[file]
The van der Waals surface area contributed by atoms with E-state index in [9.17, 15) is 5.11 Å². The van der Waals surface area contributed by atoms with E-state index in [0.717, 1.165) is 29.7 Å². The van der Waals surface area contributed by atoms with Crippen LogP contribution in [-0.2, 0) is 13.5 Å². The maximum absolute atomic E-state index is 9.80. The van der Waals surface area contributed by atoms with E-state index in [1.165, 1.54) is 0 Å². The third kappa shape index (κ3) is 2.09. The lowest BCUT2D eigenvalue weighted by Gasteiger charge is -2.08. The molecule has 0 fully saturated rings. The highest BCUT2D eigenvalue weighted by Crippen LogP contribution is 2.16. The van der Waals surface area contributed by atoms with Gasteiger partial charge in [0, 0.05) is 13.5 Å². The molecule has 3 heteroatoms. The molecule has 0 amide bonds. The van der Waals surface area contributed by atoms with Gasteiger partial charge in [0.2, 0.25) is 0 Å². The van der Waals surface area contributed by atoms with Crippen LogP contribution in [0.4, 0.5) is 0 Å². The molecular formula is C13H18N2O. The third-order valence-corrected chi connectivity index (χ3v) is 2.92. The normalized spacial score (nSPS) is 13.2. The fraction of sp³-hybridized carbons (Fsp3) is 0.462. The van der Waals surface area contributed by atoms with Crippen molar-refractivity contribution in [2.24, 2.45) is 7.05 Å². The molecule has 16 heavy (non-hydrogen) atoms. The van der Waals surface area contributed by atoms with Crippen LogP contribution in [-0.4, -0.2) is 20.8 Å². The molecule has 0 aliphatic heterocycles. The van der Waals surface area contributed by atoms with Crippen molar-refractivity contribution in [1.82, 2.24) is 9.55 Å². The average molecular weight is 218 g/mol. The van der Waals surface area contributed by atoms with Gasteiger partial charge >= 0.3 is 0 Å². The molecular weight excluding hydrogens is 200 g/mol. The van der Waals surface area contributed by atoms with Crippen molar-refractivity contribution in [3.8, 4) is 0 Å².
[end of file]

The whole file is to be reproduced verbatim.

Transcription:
The van der Waals surface area contributed by atoms with E-state index in [9.17, 15) is 5.11 Å². The van der Waals surface area contributed by atoms with E-state index in [0.717, 1.165) is 29.7 Å². The van der Waals surface area contributed by atoms with Crippen LogP contribution in [-0.2, 0) is 13.5 Å². The maximum absolute atomic E-state index is 9.80. The van der Waals surface area contributed by atoms with E-state index in [1.165, 1.54) is 0 Å². The third kappa shape index (κ3) is 2.09. The lowest BCUT2D eigenvalue weighted by Gasteiger charge is -2.08. The molecule has 0 fully saturated rings. The highest BCUT2D eigenvalue weighted by Crippen LogP contribution is 2.16. The van der Waals surface area contributed by atoms with Gasteiger partial charge in [0, 0.05) is 13.5 Å². The molecule has 3 heteroatoms. The molecule has 0 amide bonds. The van der Waals surface area contributed by atoms with Gasteiger partial charge in [0.2, 0.25) is 0 Å². The van der Waals surface area contributed by atoms with Crippen LogP contribution in [0.4, 0.5) is 0 Å². The molecular formula is C13H18N2O. The third-order valence-corrected chi connectivity index (χ3v) is 2.92. The normalized spacial score (nSPS) is 13.2. The fraction of sp³-hybridized carbons (Fsp3) is 0.462. The van der Waals surface area contributed by atoms with Crippen molar-refractivity contribution in [2.24, 2.45) is 7.05 Å². The molecule has 16 heavy (non-hydrogen) atoms. The van der Waals surface area contributed by atoms with Crippen LogP contribution in [-0.4, -0.2) is 20.8 Å². The molecule has 0 aliphatic heterocycles. The van der Waals surface area contributed by atoms with Crippen molar-refractivity contribution in [1.82, 2.24) is 9.55 Å². The average molecular weight is 218 g/mol. The van der Waals surface area contributed by atoms with Gasteiger partial charge >= 0.3 is 0 Å². The molecular weight excluding hydrogens is 200 g/mol. The van der Waals surface area contributed by atoms with Crippen molar-refractivity contribution in [3.8, 4) is 0 Å².